The cockpit of the 747 is on the upper deck, but the cockpit of the A380 is situated on the lower deck. Is there any reason (be it engineering or anything else) for the location of the cockpit?

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    $\begingroup$ the A380 cockpit is above the lower deck, as it can be seen in this image, you have to walk up some steps to reach the cockpit level from the lower deck. $\endgroup$
    – Federico
    Commented May 23, 2015 at 6:03
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    $\begingroup$ Um, how safe is the first seat row in the lower deck? On other throughts, if they could have made the nose of glass, it would have provided a great view from the lower deck. $\endgroup$
    – Firee
    Commented May 23, 2015 at 10:07
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    $\begingroup$ The lower deck is the first-class cabin, and the seating in that cabin depends on the airline, but as one example, United's 747-400s have only 12 first-class seats on a flight. As far as safety, the first-class sections on most planes tend to have relatively low survivability in a crash; first class is where it is on planes primarily for convenience. $\endgroup$
    – KeithS
    Commented May 26, 2015 at 23:55

1 Answer 1


Boeing actually never expected the 747 to be so successful. They thought supersonic aircraft were the future. But Boeing knew that an aircraft the size of a 747 would be great for the cargo market. So they designed one aircraft that could be easiy converted into a cargo version.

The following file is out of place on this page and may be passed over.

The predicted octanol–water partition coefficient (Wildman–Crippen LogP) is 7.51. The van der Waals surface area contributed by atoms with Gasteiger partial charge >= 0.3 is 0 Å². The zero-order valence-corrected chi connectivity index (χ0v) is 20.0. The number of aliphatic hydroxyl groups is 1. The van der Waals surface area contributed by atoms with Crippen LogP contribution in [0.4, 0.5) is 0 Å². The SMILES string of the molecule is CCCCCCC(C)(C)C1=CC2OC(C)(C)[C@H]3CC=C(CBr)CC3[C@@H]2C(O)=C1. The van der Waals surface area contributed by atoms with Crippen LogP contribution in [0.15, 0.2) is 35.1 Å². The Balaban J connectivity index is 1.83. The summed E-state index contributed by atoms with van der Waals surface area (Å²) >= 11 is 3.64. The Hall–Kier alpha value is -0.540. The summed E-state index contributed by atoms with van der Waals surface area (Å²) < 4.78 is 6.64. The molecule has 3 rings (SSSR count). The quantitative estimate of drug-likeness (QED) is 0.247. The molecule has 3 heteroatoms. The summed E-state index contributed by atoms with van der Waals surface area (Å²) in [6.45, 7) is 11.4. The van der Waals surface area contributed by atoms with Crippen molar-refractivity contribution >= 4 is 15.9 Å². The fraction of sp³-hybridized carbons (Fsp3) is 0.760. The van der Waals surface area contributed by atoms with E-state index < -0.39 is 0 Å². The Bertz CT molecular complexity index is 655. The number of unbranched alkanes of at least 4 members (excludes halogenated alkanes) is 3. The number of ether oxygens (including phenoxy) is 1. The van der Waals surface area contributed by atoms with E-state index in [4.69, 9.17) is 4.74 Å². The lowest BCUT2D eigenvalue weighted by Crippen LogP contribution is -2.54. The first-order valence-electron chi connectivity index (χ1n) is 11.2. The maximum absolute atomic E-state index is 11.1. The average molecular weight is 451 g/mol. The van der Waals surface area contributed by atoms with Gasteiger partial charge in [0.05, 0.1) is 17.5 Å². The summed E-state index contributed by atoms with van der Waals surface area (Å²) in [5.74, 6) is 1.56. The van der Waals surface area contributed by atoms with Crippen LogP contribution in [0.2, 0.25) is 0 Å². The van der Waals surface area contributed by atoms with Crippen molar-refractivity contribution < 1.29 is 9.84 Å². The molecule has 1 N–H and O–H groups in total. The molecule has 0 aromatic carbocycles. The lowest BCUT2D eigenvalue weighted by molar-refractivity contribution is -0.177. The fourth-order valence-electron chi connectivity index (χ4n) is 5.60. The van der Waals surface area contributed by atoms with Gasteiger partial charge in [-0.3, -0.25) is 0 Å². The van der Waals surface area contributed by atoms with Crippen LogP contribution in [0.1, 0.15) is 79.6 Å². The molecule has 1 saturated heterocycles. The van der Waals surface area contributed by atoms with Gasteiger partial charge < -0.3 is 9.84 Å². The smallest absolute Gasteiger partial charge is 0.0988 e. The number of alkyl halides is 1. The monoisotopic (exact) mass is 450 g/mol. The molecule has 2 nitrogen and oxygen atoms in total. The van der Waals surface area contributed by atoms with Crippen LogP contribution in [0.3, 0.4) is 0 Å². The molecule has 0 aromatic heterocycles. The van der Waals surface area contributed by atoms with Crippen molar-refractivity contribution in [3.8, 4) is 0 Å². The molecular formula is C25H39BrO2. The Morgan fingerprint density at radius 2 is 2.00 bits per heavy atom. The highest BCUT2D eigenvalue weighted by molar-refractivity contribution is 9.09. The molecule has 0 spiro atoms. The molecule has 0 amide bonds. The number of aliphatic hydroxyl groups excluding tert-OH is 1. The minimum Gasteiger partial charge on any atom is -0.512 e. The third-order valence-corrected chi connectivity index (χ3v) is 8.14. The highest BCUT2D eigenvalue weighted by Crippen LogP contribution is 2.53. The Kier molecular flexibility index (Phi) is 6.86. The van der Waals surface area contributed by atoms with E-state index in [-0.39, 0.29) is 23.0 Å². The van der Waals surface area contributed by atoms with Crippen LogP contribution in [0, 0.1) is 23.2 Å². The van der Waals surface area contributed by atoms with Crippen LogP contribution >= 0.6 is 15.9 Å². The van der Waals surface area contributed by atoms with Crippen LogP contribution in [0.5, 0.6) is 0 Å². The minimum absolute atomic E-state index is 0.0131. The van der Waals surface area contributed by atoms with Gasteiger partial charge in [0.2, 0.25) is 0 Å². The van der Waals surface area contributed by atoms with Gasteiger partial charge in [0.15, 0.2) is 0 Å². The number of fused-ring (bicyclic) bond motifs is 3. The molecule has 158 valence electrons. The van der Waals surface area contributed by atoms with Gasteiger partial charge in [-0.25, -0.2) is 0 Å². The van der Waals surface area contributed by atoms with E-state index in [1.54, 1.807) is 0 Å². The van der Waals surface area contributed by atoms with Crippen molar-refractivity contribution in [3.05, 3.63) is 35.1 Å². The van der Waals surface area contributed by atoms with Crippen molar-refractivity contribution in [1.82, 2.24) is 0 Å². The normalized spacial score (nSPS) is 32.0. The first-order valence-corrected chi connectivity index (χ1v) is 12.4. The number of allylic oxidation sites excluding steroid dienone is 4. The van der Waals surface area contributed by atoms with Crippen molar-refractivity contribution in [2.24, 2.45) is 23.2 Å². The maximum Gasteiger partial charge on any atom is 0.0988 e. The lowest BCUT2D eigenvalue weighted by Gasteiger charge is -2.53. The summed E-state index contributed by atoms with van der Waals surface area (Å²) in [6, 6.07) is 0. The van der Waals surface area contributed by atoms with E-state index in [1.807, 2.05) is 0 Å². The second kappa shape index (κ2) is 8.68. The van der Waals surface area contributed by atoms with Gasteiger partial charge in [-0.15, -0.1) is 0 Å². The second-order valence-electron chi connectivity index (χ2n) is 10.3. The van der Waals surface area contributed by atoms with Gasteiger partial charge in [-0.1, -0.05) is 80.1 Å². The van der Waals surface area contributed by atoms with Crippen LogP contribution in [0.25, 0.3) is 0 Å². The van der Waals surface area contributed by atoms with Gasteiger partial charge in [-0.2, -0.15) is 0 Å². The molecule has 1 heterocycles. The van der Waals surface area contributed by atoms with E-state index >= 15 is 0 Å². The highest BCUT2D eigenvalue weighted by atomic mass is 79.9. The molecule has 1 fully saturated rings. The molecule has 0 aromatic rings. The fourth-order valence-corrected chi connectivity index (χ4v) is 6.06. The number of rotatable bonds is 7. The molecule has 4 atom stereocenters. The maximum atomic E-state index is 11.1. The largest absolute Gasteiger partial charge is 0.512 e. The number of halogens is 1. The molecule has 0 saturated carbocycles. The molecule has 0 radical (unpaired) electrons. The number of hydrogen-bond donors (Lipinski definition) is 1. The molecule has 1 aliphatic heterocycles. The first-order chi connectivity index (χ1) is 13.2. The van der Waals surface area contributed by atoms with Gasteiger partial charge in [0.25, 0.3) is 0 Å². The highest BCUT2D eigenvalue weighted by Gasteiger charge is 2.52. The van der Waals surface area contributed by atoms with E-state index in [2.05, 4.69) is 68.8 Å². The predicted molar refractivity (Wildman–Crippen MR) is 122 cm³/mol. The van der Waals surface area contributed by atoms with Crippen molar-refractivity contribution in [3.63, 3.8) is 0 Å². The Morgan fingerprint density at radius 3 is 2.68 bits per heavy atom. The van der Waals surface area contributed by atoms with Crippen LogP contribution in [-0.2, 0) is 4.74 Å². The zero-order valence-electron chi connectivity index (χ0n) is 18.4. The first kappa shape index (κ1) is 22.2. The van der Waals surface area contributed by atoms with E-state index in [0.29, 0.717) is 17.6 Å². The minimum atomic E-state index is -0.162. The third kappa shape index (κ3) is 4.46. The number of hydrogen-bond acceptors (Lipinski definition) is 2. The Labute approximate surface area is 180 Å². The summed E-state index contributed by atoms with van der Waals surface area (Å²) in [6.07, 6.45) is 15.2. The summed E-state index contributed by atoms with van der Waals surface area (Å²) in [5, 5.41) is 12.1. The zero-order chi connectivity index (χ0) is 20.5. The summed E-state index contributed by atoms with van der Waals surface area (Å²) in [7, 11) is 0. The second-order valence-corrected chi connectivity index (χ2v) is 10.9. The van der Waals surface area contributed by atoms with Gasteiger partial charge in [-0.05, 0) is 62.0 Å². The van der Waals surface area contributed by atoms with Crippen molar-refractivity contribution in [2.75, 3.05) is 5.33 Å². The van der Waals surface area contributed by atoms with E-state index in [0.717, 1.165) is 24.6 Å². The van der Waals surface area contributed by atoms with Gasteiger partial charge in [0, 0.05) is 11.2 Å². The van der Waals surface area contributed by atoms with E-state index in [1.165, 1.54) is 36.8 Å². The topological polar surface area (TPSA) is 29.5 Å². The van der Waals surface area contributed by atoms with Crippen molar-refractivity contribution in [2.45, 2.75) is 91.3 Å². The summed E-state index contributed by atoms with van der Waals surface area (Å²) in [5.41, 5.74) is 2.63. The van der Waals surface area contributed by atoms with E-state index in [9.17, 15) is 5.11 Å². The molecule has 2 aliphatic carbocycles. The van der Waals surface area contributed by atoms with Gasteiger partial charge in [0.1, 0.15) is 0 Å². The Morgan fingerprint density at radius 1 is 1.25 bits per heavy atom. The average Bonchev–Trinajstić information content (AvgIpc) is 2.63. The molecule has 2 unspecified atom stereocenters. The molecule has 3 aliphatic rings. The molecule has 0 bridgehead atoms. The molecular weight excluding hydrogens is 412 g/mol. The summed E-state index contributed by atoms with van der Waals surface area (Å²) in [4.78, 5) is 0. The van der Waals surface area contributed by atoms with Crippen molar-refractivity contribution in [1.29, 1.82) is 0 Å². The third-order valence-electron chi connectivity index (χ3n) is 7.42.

The cargo 747s can literally open their nose. It is quite impressive. To accomodate this, the cockpit needed to be on the upper deck. Hence the passenger version had the same requirement.

  • $\begingroup$ Thank you @Ben, but does that mean Airbus does not intend to make a cargo version of the A380? $\endgroup$ Commented May 23, 2015 at 7:14
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    $\begingroup$ @MadhavSudarshan not necessarily it just means that loading will be through a standard cargo door in the side. $\endgroup$ Commented May 23, 2015 at 7:35
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    $\begingroup$ According to Wikipedia, Airbus does intend to market an A380F variant, but the passenger version is receiving the lion's share of orders, and Airbus is betting the VLA market (400+ seats or 130 tonnes) will deal primarily with passenger traffic between highly-congested airports so they're working full-tilt on the passenger variant. Boeing is thinking that cargo between those same airports will be a much bigger component of the VLA market, and its venerable 747 platform currently has no practical competition in the VLA cargo class. $\endgroup$
    – KeithS
    Commented May 27, 2015 at 0:08
  • $\begingroup$ @KeithS - The A380F was launched at the same time as the A380 passenger version. It initially received a few orders, from Fedex, UPS and ILFC, however as the A380 program began to experience problems prior to first flight, they scrapped the freighter so they could concentrate resources on getting the passenger version in the air. $\endgroup$ Commented Jan 7, 2016 at 15:40
  • $\begingroup$ The A380 wasn't particularly popular as a freighter, due to a few design constraints. First off, the split deck is structurally required, and cannot be removed. This limits the physical dimensions of freight that can be loaded. Additionally, the upper deck is not terribly strong, and cannot carry much weight. Therefore the A380F was only ever of use for parcel carriers, hence the orders being limited to UPS and Fedex. $\endgroup$ Commented Jan 7, 2016 at 15:44

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